Workers Struggles: Asia, Australia and New Zealand


Unemployed Thai garment workers protest over unpaid wages

About 100 garment workers from the Brilliant Alliance Thai Global lingerie factory in Thailand protested outside Government House in Bangkok on October 7 demanding seven months of unpaid wages. The factory had closed without giving its 1,388 employees severance pay and outstanding wages.

The workers held a larger protest in June demanding that the Thai government prosecute the factory owner under the criminal law. The CILT union confederation has called on the government to assume responsibility for the workers’ pay and severance entitlements.

India: Ola and Uber drivers demonstrate in Tamil Nadu

Around 150 drivers working for car aggregators Ola and Uber demonstrated in Coimbatore, Tamil Nadu on October 12 to demand increased tariffs. Tamil Nadu Call Taxi Owners’ and Drivers’ Association members demanded immediate revision of tariffs claiming that the tariff has not been revised since 2014.

They complained that rising fuel costs meant that the present tariff was inadequate for drivers to continue the job and support their families.

Tamil Nadu liquor retail workers protest over mistreatment

Workers from the government-owned liquor retail outlets of the Tamil Nadu State Marketing Corporation (TASMAC) protested outside the Secretariat in Chennai on October 11, condemning ongoing mistreatment by authorities.

The protest was in response to attacks on two employees in Kancheepuram on October 4. Workers at liquor shops in Chennai and suburbs held a spontaneous strike the following day in protest against the attack.

Although TASMAC, which employs around 25,000 people, is wholly government owned its workers are not classed as state employees and do not get any entitlements. TASMAC workers have been campaigning through strikes and protests over several years to demand permanency and to receive the same benefits as other government employees.

TASMAC has a monopoly over the wholesale and retail vending of alcoholic beverages in Tamil Nadu and controls the Indian Made Foreign Liquor trade in the state.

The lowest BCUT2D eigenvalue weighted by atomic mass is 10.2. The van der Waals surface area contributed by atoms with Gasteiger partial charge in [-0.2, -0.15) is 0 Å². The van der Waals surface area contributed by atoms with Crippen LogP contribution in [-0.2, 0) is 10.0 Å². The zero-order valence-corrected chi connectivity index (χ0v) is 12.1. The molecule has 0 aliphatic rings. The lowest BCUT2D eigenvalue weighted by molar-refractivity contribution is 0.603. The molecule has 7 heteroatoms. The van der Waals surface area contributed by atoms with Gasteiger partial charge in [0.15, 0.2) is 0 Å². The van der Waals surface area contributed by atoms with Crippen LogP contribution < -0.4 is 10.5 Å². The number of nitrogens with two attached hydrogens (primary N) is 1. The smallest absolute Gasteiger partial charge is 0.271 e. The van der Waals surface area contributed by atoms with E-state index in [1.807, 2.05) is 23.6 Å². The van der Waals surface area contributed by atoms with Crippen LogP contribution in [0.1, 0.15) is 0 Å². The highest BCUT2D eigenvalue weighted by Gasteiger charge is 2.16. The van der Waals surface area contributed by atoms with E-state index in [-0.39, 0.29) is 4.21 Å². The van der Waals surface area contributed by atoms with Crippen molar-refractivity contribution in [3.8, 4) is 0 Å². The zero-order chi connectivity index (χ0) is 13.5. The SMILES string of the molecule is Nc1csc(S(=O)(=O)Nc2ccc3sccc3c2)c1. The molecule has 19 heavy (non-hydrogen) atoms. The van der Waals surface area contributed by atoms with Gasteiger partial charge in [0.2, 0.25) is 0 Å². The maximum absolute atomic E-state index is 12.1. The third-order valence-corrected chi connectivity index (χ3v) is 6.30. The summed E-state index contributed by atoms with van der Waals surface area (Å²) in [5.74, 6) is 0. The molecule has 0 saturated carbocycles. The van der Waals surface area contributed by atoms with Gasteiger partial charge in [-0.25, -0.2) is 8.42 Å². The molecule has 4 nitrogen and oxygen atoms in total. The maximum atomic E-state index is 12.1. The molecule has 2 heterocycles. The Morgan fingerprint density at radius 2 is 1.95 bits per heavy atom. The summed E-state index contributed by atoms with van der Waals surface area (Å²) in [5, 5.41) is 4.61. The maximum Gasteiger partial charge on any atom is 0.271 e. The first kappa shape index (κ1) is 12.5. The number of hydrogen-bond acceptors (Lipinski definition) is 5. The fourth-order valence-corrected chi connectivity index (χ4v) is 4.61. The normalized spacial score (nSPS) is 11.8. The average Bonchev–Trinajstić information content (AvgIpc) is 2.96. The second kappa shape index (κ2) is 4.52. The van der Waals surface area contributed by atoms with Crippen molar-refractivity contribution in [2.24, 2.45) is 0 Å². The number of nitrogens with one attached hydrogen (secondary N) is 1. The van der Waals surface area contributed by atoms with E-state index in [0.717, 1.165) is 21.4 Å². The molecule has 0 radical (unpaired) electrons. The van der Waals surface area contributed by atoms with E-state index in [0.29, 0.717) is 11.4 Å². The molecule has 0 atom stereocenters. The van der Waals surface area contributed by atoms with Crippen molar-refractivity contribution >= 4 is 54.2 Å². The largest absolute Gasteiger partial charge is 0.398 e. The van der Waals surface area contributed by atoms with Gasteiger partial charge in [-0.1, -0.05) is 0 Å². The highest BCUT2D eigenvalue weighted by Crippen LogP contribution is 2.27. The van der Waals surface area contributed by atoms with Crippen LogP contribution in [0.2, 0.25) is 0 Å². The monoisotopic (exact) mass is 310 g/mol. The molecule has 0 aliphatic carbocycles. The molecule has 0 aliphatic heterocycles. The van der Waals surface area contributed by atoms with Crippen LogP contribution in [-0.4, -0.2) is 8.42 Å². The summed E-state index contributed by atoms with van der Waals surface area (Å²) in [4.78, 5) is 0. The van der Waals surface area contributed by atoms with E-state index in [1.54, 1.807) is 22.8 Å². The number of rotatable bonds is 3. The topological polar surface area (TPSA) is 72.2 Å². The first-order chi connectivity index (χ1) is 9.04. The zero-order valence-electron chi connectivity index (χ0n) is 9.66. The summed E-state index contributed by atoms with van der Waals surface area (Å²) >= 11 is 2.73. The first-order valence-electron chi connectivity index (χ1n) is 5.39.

Andhra Pradesh childcare workers hold sit-in

Anganwadi (childcare) workers and helpers staged a sit-in protest at the Prakasam district collectorate in Ongole, Andhra Pradesh on October 10. Andhra Pradesh Anganwadi Workers and Helpers Union members demanded a pay rise, a traveling allowance, tablet computers for online work, monthly project meetings and outstanding wages from 2017.

Punjab state government contract workers demand permanency

Contract workers from various government departments protested and marched towards the Punjab minister’s residence in Patiala on October 10. They were demanding permanent jobs and implementation of minimum wages instead of the honorarium payment system.

Protesters included workers from the Forest Department, National Health Mission (NHM) staff nurses, contractual multipurpose health workers, employees from the Kasturba Gandhi Hostel, Punjab School Education Board’s Adarsh schools and other staff. They were later offered a future meeting with the chief minister’s principal secretary on October 18. Similar marches were held in Amritsar, Muktsar and Jalandhar on the same day.

Goa state government road commuter transport workers strike

Goa state-owned Kadamba Transport Corporation (KTC) workers held a one-day hunger strike on Monday to demand a wage increase as per the seventh pay commission. The protest was organised by the Indian National Trade Union Congress, which is affiliated with the opposition Congress Party.

Bangladesh garment workers demand unpaid wages

Hundreds of apparel workers from the Interlink Apparels factory in Vogra and Basan in Gazipur demonstrated on the Dhaka-Mymensingh highway on Sunday to demand unpaid wages. Traffic was disrupted for five hours. The protest was suspended after their representatives reached an agreement with police and factory authorities. The agreement details were not made clear.

Workers said that when they arrived at their factories to get their pay on Sunday there were signs on the gate saying that due to the COVID-19 pandemic production would be halted until October 24. They claimed that the factory owner did not pay on time and frequently laid off workers without giving a reason.

Australia and New Zealand

Sydney light rail drivers impose work bans